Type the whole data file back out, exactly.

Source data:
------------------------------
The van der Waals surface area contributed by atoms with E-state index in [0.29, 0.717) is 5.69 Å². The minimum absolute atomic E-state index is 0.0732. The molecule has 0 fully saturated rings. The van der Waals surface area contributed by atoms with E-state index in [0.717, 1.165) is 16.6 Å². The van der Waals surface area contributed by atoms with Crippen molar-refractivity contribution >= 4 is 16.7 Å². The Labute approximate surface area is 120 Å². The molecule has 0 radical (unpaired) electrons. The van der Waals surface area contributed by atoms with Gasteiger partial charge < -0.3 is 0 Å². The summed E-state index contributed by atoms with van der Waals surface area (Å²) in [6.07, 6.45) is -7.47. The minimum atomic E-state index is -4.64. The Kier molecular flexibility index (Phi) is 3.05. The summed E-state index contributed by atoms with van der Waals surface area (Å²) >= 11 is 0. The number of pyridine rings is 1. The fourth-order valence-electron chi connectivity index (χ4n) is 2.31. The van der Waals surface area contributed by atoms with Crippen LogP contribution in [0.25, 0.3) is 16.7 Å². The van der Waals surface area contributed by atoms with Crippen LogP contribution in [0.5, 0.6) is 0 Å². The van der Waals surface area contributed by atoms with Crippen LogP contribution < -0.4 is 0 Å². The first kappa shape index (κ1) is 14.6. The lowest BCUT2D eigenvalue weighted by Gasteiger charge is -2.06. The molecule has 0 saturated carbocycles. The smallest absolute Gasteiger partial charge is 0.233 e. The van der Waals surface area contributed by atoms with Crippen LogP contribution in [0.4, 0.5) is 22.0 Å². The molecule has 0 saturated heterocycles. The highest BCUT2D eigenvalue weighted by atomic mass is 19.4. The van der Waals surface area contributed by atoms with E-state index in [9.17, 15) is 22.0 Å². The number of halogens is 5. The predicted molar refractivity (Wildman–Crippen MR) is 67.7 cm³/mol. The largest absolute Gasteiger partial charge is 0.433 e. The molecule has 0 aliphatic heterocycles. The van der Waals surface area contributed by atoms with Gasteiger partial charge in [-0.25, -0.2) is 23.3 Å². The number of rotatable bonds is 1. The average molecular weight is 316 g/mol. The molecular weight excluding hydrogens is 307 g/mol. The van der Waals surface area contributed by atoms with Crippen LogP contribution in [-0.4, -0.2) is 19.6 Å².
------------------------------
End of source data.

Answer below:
The van der Waals surface area contributed by atoms with E-state index in [0.29, 0.717) is 5.69 Å². The minimum absolute atomic E-state index is 0.0732. The molecule has 0 fully saturated rings. The van der Waals surface area contributed by atoms with E-state index in [0.717, 1.165) is 16.6 Å². The van der Waals surface area contributed by atoms with Crippen molar-refractivity contribution >= 4 is 16.7 Å². The Labute approximate surface area is 120 Å². The molecule has 0 radical (unpaired) electrons. The van der Waals surface area contributed by atoms with Gasteiger partial charge < -0.3 is 0 Å². The summed E-state index contributed by atoms with van der Waals surface area (Å²) in [6.07, 6.45) is -7.47. The minimum atomic E-state index is -4.64. The Kier molecular flexibility index (Phi) is 3.05. The summed E-state index contributed by atoms with van der Waals surface area (Å²) >= 11 is 0. The number of pyridine rings is 1. The fourth-order valence-electron chi connectivity index (χ4n) is 2.31. The van der Waals surface area contributed by atoms with Crippen LogP contribution in [0.25, 0.3) is 16.7 Å². The van der Waals surface area contributed by atoms with Crippen LogP contribution in [0.5, 0.6) is 0 Å². The van der Waals surface area contributed by atoms with Crippen LogP contribution < -0.4 is 0 Å². The first kappa shape index (κ1) is 14.6. The lowest BCUT2D eigenvalue weighted by Gasteiger charge is -2.06. The molecule has 0 saturated carbocycles. The smallest absolute Gasteiger partial charge is 0.233 e. The van der Waals surface area contributed by atoms with Crippen LogP contribution in [0.4, 0.5) is 22.0 Å². The molecule has 0 saturated heterocycles. The highest BCUT2D eigenvalue weighted by atomic mass is 19.4. The van der Waals surface area contributed by atoms with E-state index in [9.17, 15) is 22.0 Å². The number of halogens is 5. The predicted molar refractivity (Wildman–Crippen MR) is 67.7 cm³/mol. The largest absolute Gasteiger partial charge is 0.433 e. The molecule has 0 aliphatic heterocycles. The van der Waals surface area contributed by atoms with Gasteiger partial charge in [-0.25, -0.2) is 23.3 Å². The number of rotatable bonds is 1. The average molecular weight is 316 g/mol. The molecular weight excluding hydrogens is 307 g/mol. The van der Waals surface area contributed by atoms with Crippen LogP contribution in [-0.4, -0.2) is 19.6 Å².